“How do I get active again?” is a reasonable question for someone–particularly an older person–who has been inactive for a prolonged period of time.
I know what it’s like. I’m 57 and I suppose you’d say I’m a survivor. Been through a ton of injuries and illness, and traumatic surgeries too, so I know of what I speak. I learned how to survive–and even thrive–one step at a time, with simplicity as the watchword.
A great way to become active again is to create momentum through a series of fundamental steps:
#1: See the Doc: If you have any medical issues, or an injury that may or may not be serious, or are a male 45 years old or older or a female 55 years or older (high blood pressure, diabetes, arthritis, artificial knees and hips, and other issues are common in older adults), then it is recommended that you let a doctor check you out. Yes, this is standard advice, but it also makes sense. Here’s one key reason:
Nagging injuries are one of the biggest causes for quitting exercise and training, and for remaining out of action. I’ve known many people–including myself–who have piddled around with an injury for months or even years without getting it checked to see if there is a serious problem. Do all you can to resolve the issue once and for all and move on–to getting it taken care of, or knowing that you’re safe to begin slowly moving into exercise.
#2: Clean up (and power up) your diet: What you eat and drink has an enormous effect on how you feel, and if you feel lethargic, you’re much less likely to exercise. You will likely make an excuse that has nothing to do with your poor diet, i.e.: “I’m too busy.” Sound familiar? Start with drinking more water if you’re deficient in that category.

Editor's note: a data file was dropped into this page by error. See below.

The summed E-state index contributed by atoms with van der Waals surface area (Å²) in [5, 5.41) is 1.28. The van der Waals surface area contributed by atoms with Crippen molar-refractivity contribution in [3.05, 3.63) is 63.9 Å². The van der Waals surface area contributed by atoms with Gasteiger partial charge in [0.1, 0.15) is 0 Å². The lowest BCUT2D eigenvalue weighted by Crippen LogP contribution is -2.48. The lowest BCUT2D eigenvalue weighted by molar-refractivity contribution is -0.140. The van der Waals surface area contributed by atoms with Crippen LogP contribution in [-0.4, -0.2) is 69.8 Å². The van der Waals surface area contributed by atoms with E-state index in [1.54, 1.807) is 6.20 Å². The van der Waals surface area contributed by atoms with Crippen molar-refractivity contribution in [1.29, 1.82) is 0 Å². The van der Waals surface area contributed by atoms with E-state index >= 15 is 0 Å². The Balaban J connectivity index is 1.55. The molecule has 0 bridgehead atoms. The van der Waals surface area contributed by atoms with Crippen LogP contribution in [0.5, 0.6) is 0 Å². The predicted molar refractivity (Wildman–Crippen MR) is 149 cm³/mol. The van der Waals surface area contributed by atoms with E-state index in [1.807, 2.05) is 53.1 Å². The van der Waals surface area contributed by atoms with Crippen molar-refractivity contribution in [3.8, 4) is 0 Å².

You will need to replace some salt in your body as you drink water. Many recommend a half teaspoon of water per eight glasses. Don’t go overboard here, as many overdo salt. Which kind of salt? I prefer sea salt, and have used grey (Celtic) and now use Himalayan (Pink), which is reported to contain 84 minerals and elements. Sea salt does not contain added iodine, as does regular table salt, and it’s recommended that if a person does not used iodized salt, then they should be getting some iodine through other sources such as fish, dairy, eggs, or seaweed.
And start replacing much of the starchy processed carbs in your diet (breakfast cereals, pasta, bread, etc.) with fibrous carbs from fruit and vegetables (assuming you have no medical issues with fruit due to its sugar content). But always be watchful of how food affects you. Many foods may be inflammatory for you due to sugar, vinegar, legumes, flour, grease or other culprits–eat foods that agree with you instead. I intended to link to an article related to this point, but found that some of the foods listed as “anti-inflammatory” (raisins and pizza are two examples–yes, pizza was listed in one article as “anti-inflammatory””) cause inflammation for me. So let the eater beware!
And while you’re at it, a recent comprehensive review of research in the New York Times said that, along with weight-bearing exercise, which we’ll get to in a bit, eating more protein than has been recommended in the past has a beneficial effect, especially if you’re over forty. There’s a limit, though, to how much more protein one should consume, and the article delves into that.